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Irish Druids And Old Irish Religions

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Author Topic: Irish Druids And Old Irish Religions  (Read 3696 times)
Crissy Herrell
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Posts: 3407

« on: February 19, 2009, 01:09:26 pm »

"The owner of the district was an Irishman, named Baya, a pagan and a Druid. He was one of those successful rovers who years before had carved out territories for themselves on the Welsh coast, and continued to hold them by the sword. He was filled with horror when he saw the smoke that arose from St. David's fire, and cried out to those that were with him, 'The enemy that has lit that fire shall possess this territory as far as the smoke has spread.' They resolved to slay the intruders, but .their attempt was frustrated by a miracle. Seeing this, Baya made a grant of the desired site, and of the surrounding Country, to St. David, whose monastery quickly arose."

Welsh patriotic zeal would receive a shock from Professor O'Curry's statement. "It appears then that it was from Erinn that the Isle of Mona (Anglesey) received its earliest Colony; and that that colony was of a Druidical people." This view has been supported by other testimony. The Welsh Cerrig Edris (Cader Idris) has been identified

p. 6

with the Irish Carrick. Carrick Brauda of Dundalk, like Carig Bradyn of Mona, was renowned for astronomical observations.

Owen Morgan, in the Light of Britannia, has brought forward authorities to support his theory that the Welsh, at any rate, could claim for ancestors the Druids of classical writers. But Leflocq declares the language of the so-called Welsh Druids of the early Christian centuries is modern; and that even Sharon Turner--"for the mythological poems dare not assign them to the sixth century, nor attribute them to Taliesin." He considers the mystery of the Bards of Britain consists of a number of Christian sentences, interpreted according to the arbitrary system of modern mysticism; and concludes, "Such are the narrow bases of the vast pre-conceived system of our days as to the true religion of the Gauls."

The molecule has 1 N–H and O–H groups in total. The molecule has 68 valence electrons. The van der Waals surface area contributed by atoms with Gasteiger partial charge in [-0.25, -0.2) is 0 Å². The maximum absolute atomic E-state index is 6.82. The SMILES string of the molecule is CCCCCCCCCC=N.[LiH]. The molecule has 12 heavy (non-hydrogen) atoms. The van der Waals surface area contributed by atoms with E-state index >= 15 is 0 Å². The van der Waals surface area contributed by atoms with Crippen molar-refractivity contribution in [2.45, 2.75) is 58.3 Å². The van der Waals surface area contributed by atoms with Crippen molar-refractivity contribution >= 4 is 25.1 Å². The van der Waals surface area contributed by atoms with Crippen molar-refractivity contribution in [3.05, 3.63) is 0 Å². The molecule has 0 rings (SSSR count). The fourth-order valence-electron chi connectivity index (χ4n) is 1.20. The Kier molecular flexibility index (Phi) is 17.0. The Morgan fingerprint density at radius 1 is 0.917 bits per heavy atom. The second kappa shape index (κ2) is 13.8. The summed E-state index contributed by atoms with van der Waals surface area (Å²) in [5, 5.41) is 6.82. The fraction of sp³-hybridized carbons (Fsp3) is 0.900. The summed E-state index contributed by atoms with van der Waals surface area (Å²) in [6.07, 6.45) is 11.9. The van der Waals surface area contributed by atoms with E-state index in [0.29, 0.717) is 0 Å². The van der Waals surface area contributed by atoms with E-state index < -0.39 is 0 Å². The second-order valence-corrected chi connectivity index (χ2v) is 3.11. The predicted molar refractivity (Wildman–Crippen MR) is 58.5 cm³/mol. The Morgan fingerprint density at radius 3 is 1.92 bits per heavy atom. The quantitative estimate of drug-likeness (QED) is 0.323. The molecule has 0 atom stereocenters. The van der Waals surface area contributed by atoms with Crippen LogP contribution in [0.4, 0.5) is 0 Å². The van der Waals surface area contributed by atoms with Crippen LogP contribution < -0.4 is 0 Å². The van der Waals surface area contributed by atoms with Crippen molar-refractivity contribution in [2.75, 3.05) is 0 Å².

But Rhys in Celtic Britain asserts that "the Goidelic Celts appear to have accepted Druidism, but there is no evidence that it ever was the religion of any Brythonic people." Again, "The north-west of Wales, and a great portion of the south of it, had always been in the possession of a Goidelic people, whose nearest kinsmen were the Goidels of Ireland."--"The Brythonic Celts, who were polytheists of the Aryan type; the non-Celtic natives were under the sway of Druidism; and the Goidelic Celts, devotees of a religion which combined polytheism with Druidism." He says the word Cymry "merely meant fellow-countrymen"; though, as he adds, "The Cymry people developed a literature of their own, differing from that of the other Brythonic communities." He makes Carlisle the centre of their influence before coming down into Wales.

The assumptions of Welsh advocates may not be very satisfactory to scholars, and all we know of Irish Druids

p. 7

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